Republicans on the Rebound? 

California GOP leaders are buoyed by Obama's shrinking poll numbers and the controversy over health care. But they lack strong political candidates.

California GOP leaders apparently think they have a shot at winning a statewide election next year. Republicans are particularly excited about the prospects of wealthy candidates Meg Whitman and Steve Poizner, who are running for governor, and Carly Fiorina, who is preparing a campaign for the US Senate. They're buoyed by predictions of large Republican gains nationwide in next year's elections because of President Obama's allegedly shrinking poll numbers and the opposition to health-care reform. But are the pundits and Republicans right? Is California about to embrace the party of Rush Limbaugh, Glenn Beck, and gun-toting Tea Baggers? It's possible, but it doesn't appear likely.

First, Obama's national approval ratings have rebounded since August and are about what they were prior to last November when Democrats swept the election. According to Pollster.com, Obama's average favorability rating on the eve of last year's election was 56.5 percent, and earlier this week, it was 54.7 percent — a difference of just 1.8 percent. Second, nationwide support for Obama's handling of health-care reform has also has shot up and is now about even with the opposition to it, according to Public Policy Polling. And third, state Republicans have a major problem — their candidates are weak.

Take Meg Whitman. During the GOP's three-day state convention last weekend, the former eBay CEO was unable to shake off questions about her dismal voting record, according to the San Francisco Chronicle. And Fiorina, the ex-Hewlett Packard CEO, has the same problem of not voting during much of her adult life. As for Poizner, the charisma-challenged insurance commissioner, he hardly strikes fear in the hearts of Democrats. And while the third GOP gubernatorial hopeful, Tom Campbell, is a moderate who might have a shot in the general election, he's probably not conservative enough for the right-wing base, and will have trouble making it out of the primary.

Governor Guts State Parks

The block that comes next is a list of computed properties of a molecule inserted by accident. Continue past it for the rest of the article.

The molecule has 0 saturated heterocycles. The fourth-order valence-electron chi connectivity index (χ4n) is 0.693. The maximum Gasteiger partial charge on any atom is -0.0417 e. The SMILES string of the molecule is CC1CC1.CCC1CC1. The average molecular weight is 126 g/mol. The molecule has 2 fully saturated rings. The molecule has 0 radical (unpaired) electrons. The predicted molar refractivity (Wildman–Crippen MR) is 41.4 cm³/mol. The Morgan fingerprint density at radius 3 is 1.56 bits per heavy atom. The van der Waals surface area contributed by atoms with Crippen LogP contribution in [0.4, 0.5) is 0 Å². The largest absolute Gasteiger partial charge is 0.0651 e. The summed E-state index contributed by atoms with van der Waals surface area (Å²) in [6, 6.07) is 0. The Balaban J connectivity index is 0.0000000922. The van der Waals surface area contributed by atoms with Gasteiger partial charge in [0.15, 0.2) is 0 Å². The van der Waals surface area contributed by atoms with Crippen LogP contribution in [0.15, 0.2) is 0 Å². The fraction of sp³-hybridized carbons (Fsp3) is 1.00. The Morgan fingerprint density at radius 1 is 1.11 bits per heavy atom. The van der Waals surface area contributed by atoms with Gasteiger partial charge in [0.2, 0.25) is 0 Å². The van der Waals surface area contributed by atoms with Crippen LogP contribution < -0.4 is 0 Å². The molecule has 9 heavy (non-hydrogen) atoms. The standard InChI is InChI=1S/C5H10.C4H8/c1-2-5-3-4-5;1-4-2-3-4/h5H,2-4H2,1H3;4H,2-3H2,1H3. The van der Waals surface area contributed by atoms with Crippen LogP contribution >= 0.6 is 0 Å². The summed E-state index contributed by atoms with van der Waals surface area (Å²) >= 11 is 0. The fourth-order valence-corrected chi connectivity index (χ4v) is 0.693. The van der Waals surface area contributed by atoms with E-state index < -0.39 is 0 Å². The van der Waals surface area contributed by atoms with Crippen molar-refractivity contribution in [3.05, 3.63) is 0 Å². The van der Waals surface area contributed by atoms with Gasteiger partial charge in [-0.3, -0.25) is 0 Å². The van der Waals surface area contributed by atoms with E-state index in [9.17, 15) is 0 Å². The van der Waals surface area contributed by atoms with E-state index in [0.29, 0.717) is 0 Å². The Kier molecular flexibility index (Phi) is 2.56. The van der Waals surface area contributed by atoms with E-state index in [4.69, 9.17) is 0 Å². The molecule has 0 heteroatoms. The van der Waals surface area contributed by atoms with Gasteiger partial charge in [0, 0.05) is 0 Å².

Arnold Schwarzenegger decided last week that it made more political sense to gut state parks than close them, realizing that shuttering more than 100 parks threatened to destroy his legacy as a green governor. Schwarzenegger slashed $14.2 million from the state parks budget by closing some campgrounds and facilities on weekdays, eliminating unfilled positions, and cutting maintenance, including bathroom cleaning, according to the Chronicle. In other words, the parks are about to get whole lot dirtier after years of budget cuts left them with $1.2 billion in deferred maintenance costs. Plus, the new cuts mean there may not be enough people to actually operate the parks. "He's functionally closing parks but trying not to face the heat of closing parks," state Democratic Assemblyman Jared Huffman of San Rafael told the Chron.

Air Board Approves Carbon Tax

The California Air Resources Board took the historic step of levying new state fees on companies that produce large amounts of greenhouse gases. The carbon tax will raise about $63 million next year for monitoring and regulating greenhouse-gas emissions, according to the Chron. The fees likely will be passed onto consumers. As a result, the tax means that California will put a cost on the potentially devastating effects of burning natural gas and coal, while encouraging consumers to use less energy.

The board's decision followed a new UN report that said climate change is occuring much faster than previously thought. The report predicts global temperatures will jump by at least 6.3 degrees Fahrenheit by the end of the century, according to the Washington Post. The prediction, which would mean a six-foot rise in sea levels by 2100, is a best-case scenario.

Perata and Pot

Ex-State Senator Don Perata, who is running for mayor of Oakland, surprisingly endorsed a pot legalization measure that supporters hope to put on next year's statewide ballot. The Tax Cannabis 2010 initiative is sponsored by the founder of Oaksterdam University, a marijuana education facility in Oakland's Uptown district, and would let adults possess up to one ounce of pot while allowing the state to finally begin taxing cannabis proceeds. And though Perata failed to show up for the initiative's kickoff event last Friday, his endorsement was a shrewd political move because the legalization measure likely will be popular with progressive Oakland voters.

Three-Dot Roundup

The Berkeley City Council unanimously rejected an appeal filed by neighbors of the wildly popular Sunday Brunch at the Thai Temple. The decision clears the way for visitors to enjoy Pad Thai and mango sticky rice in the company of at least 200 of their fellow diners every Sunday. ... About 6,000 protesters descended on UC Berkeley's Sproul Plaza last week to demonstrate against the regents' plan to raise student fees by 32 percent over the next year. ... California Community Colleges, already staggered by a massive budget deficit, will receive $90 million less than expected from Obama's stimulus package because of a quirk in how the funds are allocated. ... The Alameda Chamber of Commerce decided to officially oppose a ballot initiative that would pave the way for a massive housing development on the former Naval Air Station. .... Oakland Vice Mayor Ignacio De La Fuente told the Chronicle that he will vote to roll back parking meter hours. De La Fuente was absent from last week's council meeting when his colleagues fell one vote shy in their attempt to change meter hours back to 6 p.m. ... A federal appeals court may overturn Alameda County's gun ban on public property.

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